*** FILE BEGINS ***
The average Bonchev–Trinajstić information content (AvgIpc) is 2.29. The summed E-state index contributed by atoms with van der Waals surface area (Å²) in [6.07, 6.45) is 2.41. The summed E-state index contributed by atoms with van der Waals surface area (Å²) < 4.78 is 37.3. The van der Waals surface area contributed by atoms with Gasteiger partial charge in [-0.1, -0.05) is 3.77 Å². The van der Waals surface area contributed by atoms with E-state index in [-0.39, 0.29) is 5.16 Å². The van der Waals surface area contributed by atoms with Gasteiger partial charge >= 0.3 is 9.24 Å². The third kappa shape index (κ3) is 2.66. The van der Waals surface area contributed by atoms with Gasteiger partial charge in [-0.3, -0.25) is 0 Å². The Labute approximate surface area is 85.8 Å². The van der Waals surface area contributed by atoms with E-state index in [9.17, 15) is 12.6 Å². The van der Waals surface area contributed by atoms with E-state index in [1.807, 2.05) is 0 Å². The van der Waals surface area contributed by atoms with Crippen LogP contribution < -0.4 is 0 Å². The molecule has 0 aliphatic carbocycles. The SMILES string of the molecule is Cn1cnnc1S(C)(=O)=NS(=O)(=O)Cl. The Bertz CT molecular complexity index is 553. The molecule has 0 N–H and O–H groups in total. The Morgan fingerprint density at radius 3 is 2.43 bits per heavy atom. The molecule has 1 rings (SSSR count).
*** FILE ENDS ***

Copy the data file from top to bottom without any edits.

The average Bonchev–Trinajstić information content (AvgIpc) is 2.29. The summed E-state index contributed by atoms with van der Waals surface area (Å²) in [6.07, 6.45) is 2.41. The summed E-state index contributed by atoms with van der Waals surface area (Å²) < 4.78 is 37.3. The van der Waals surface area contributed by atoms with Gasteiger partial charge in [-0.1, -0.05) is 3.77 Å². The van der Waals surface area contributed by atoms with E-state index in [-0.39, 0.29) is 5.16 Å². The van der Waals surface area contributed by atoms with Gasteiger partial charge >= 0.3 is 9.24 Å². The third kappa shape index (κ3) is 2.66. The van der Waals surface area contributed by atoms with Gasteiger partial charge in [-0.3, -0.25) is 0 Å². The Labute approximate surface area is 85.8 Å². The van der Waals surface area contributed by atoms with E-state index in [9.17, 15) is 12.6 Å². The van der Waals surface area contributed by atoms with E-state index in [1.807, 2.05) is 0 Å². The van der Waals surface area contributed by atoms with Crippen LogP contribution < -0.4 is 0 Å². The molecule has 0 aliphatic carbocycles. The SMILES string of the molecule is Cn1cnnc1S(C)(=O)=NS(=O)(=O)Cl. The Bertz CT molecular complexity index is 553. The molecule has 0 N–H and O–H groups in total. The Morgan fingerprint density at radius 3 is 2.43 bits per heavy atom. The molecule has 1 rings (SSSR count).